The reading takes place tomorrow at 5:30pm at the Saint Mary’s Art Gallery. I don’t even know where that is… anyone want to take me on a literary date?
It’s getting late. I’ve decided to head down to Hell’s Kitchen after all. Before I go, I lie on my back on my bed, thinking–thinking, not moping. My bedroom door pushes itself open and Vickers the cat slides into the room. He hops up onto the bed beside me, purring grimly.
“Well, here we go,” I say.
He’s going to climb up onto my chest and have a snooze. I will not be allowed to move for the duration of his nap. It’s the law. How many times have I been late for something because my cat was asleep on top of me? Probably as many times as I’ve been late because of a last-minute need to masturbate. The intensity of the urge is always proportional to the importance of the event; another unwritten law.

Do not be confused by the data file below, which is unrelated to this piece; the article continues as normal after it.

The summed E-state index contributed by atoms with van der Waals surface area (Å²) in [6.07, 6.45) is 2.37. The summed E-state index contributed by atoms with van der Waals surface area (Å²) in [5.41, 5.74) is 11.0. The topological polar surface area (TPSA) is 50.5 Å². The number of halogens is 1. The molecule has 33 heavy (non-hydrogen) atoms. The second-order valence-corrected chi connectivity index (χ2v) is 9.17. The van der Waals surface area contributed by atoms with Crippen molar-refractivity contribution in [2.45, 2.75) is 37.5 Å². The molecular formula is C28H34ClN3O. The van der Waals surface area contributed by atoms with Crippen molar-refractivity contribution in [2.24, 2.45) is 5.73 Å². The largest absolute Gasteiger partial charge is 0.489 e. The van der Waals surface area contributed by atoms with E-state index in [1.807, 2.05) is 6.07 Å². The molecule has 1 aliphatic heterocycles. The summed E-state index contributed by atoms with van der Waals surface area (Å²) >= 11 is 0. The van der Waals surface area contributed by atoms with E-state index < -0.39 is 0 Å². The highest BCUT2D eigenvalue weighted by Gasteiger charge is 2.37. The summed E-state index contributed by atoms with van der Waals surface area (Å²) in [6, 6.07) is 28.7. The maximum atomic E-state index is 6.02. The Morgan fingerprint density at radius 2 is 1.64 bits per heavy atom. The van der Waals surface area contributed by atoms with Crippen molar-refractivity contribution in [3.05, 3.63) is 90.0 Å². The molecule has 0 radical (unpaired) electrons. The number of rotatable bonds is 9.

It takes Vickers two tries to make it. The first time his fat little butt slides off sideways, slowly and comically. He regroups and finally manages to haul himself up onto my torso. Sprawls out across me, wiggles himself into a comfortable position. Paws kneading into my side.
“I don’t want you to go to Hell,” says Vickers. I scratch his head and rev him into a deeper purr. “She has a boyfriend,” he says.
He’s reading my mind, so I’m reading his. “You know my mission,” I say. “I have to rescue this woman from monogamy.”
“You’re spending too many nights away,” Vickers complains. “Can’t you ever bring the ladies back here?”
“We live too far north,” I say.
Vickers puts his head on his paws. Our breathing has synchronized: a slow, steady rise and fall. His warmth spreads into my chest. As he closes his eyes, his purring mellows to a soft little cat-snore.
“I tell everyone about you,” I say. “Lots of ladies are dying to meet you.”
“That might have excited me, back in the day,” he says, “before they cut off my balls.”
Vickers is a big, furry black jellybean. Black and shiny. A lump of coal, spat up on the roadside on the way to Grand Lake, New Brunswick.
After a few minutes he opens his yellow eyes slightly. A pair of tiny robots emerge from the dark slits of his feline irises.
The robots march down the side of the bed, under the bedroom door, and away into the house somewhere.
Vickers says, “Is there any food in my dish?”